Figures, this was how I’d spend my time on a Saturday – sitting cross-legged on the floor in our garage, worrying about finishing a cross for some dead girl. In a few hours, Mom would drag me to Mrs. Swanson’s house for a sleepover. I didn’t really have time to decorate a cross.
And each time I tried to sketch, thoughts of the meeting drove any thought of the design out of my mind. I mean, how could I even think of helping others – albeit dead ones – when my own life was such a disaster?
I didn’t want to go. But Mom was using the whole sleepover as a way to get me to be around Hillary, whom she thought would be such a good example for me. But I couldn’t tell my mother the truth – I hated Hillary. Yes, we’d once been close, but it wasn’t as if we were BFFs anymore. No, Hillary made sure of that when I was stupid enough to trust her with my secret. A secret that was better left hidden. No one believed the dead could talk to you.
According to my last counselor, the only way that could happen is through serious Steven Spielberg special effects.
When I admitted to seeing one of my dead friends, he didn’t freak. No, he did something worse. He ended up suggesting to my parents that I needed to see a doctor – for serious psychological help. I mean, only crazy people see the dead.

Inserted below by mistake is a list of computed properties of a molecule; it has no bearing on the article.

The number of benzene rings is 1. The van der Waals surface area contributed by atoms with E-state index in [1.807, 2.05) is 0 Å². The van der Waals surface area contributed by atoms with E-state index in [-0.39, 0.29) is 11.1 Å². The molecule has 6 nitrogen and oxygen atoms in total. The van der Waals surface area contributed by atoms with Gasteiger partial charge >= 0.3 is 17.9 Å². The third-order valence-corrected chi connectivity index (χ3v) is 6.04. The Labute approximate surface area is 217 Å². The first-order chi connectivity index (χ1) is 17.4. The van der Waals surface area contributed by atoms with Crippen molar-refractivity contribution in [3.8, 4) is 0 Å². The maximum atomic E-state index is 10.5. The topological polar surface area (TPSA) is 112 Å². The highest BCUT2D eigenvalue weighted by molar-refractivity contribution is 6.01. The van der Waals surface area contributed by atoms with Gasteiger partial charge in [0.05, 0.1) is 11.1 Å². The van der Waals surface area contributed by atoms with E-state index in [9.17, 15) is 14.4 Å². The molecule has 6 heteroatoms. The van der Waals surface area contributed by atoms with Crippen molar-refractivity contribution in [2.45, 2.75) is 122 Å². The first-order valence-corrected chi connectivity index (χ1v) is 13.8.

And, I hate to say this, but the anti-anxiety meds and antidepressants don’t keep them away. Sometimes I wished the drug cocktail could just erase them. It sure would make my life a lot easier.
Sighing, I decided to go with pink roses. What girl didn’t like pink?
A sudden coldness permeated the garage. Jeez did Dad forget to close the back door again?
I pulled my hoodie tighter. Working in near darkness was bad enough without the drop in temperature.
Whoosh. Whoosh. Whoosh.
I dropped my black Sharpie.
Over in the corner of the garage loose papers and dust whirled around – a funnel growing larger and larger.
A light shone next to Mom’s holiday plastic boxes, illuminating some Christmas ornaments, tinsel, and wrapping paper.
The childish voice grew louder. A chill went up my back. I know that voice!
I blinked once and when I opened my eyes I saw the girl. Her long dirty blond hair was clumped into two pigtails, and her bikini top and cut-off Levis brought back memories of the YMCA pool three years ago where I‘d spent my summers.